There is a part of me that goes through a lot of pain during Christmas.
First, there are the small things; having to send Christmas cards and reply to good wishes from people whom you don’t really care for, just because they send you cards and gifts you don’t need. And the cheap decorations in shops, streets, and malls make you sick.
The really tricky bit about Christmas is its politics, particularly in our half-democracies and full-dictatorships in Africa.
The thing is, Jesus Christ is the longest ruling leader. He became the Christ in a very old-fashioned way. He was born into it, not elected.
Since then he has reigned unchallenged, as The Man. God didn’t get involved in our worldly affairs. As a result, we have sensibly leave God out of our drinking and dancing.
However, every Christmas, we remember the birth of Jesus and begin proclaiming his greatness, until Easter, when Christians all over the world throw him a big party to crown it all.
Not even Zimbabwe’s President Robert Mugabe or Swaziland’s King Mswati, who are notorious for throwing themselves birthday parties that cost a portion of the national budget, get two big shindigs a year.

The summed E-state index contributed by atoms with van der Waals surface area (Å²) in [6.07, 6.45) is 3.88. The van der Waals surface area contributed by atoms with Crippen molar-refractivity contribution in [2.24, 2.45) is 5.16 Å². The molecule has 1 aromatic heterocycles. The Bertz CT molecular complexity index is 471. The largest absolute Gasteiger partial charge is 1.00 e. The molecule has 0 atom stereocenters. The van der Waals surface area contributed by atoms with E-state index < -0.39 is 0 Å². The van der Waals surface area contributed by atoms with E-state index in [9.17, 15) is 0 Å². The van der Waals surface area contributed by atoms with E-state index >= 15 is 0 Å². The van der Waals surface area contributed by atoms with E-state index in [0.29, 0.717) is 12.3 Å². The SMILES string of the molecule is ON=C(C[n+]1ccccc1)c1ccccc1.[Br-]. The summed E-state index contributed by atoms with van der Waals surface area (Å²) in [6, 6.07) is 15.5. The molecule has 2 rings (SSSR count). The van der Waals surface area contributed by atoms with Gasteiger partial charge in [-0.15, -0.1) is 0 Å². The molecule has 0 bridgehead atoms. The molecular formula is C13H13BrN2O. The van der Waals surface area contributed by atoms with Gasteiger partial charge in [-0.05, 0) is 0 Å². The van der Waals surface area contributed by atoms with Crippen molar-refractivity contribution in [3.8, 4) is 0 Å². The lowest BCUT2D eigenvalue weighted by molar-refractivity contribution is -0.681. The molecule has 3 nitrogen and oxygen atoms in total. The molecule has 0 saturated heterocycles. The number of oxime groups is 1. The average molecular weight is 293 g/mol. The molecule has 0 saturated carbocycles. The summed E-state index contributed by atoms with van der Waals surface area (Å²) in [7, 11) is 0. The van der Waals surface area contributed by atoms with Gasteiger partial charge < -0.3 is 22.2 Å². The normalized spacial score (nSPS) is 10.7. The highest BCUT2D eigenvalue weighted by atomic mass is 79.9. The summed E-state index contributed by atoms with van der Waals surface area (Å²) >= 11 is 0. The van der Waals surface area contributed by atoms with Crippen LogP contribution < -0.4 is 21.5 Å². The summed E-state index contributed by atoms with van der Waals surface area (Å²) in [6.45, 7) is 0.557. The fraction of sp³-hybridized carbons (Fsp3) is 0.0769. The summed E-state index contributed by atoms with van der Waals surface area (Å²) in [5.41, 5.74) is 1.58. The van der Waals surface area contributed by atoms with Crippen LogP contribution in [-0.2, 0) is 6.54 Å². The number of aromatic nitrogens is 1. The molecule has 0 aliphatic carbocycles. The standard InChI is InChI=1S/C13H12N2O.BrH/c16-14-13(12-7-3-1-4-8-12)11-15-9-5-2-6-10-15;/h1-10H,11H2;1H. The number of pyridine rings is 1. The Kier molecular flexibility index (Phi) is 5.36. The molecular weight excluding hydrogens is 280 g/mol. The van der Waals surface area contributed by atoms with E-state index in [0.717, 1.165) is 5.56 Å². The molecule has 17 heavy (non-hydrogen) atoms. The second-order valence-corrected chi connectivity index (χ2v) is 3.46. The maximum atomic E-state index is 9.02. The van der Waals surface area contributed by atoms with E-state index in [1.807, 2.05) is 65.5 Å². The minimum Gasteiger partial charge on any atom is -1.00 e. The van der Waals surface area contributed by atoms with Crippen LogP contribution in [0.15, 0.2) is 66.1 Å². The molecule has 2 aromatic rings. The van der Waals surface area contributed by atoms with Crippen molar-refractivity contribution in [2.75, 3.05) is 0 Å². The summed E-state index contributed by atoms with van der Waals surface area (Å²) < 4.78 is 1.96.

The only thing that changed about Jesus’s starring role in over 2,000 years is that pan-Africanist Christians these days smuggle in a black Jesus, claiming the Christ was one of us from the Nile.
Having one man hogging the limelight on Christmas as Jesus does actually undermines the idea of term limits.
You cannot accept that Jesus be the top man for 2,000 years and then argue, for example, that Uganda’s President Yoweri Museveni cannot scrap term limits, or that Madagascar’s DJ president Andry Rajoelina cannot have a referendum, as he recently did, that gave him the power to be president-for-life.
Indeed, extremely devout Christians and Muslims are not famously pro-democracy.
So a deep belief in the underlying political logic of Christmas is bad for democracy. Put another way, Christmas is pro-status quo, and therefore counter-revolutionary.
This might be why, in Africa, all the leading rebel leaders and very many of our Independence leaders (with the exception of folks like Zambia’s accordion-playing Kenneth Kaunda) were not great Christians.
They begin going to church only after they have taken power — as a strategy for protecting their office. If former priests like Haiti’s Aristide become presidents, they turn into disasters.
Then, if you look at Islam, the hardline Muslim regimes in the Middle East are dictatorships.
However, look at the world’s largest Muslim country, Indonesia. Excepting the fundamentalist fringe, its version of mainstream Islam is flexible and comfortable with secularism.
The same is true of Turkey. No surprise, then, then these two countries are leading democracies.
Christmas is one big campaign for a life presidency. Which is why, I suspect, if hadn’t been there, some African strongman would have invented it.
Having said that, have a good one nevertheless.
Charles Onyango-Obbo is Nation Media Group’s executive editor for Africa & Digital Media. E-mail: firstname.lastname@example.org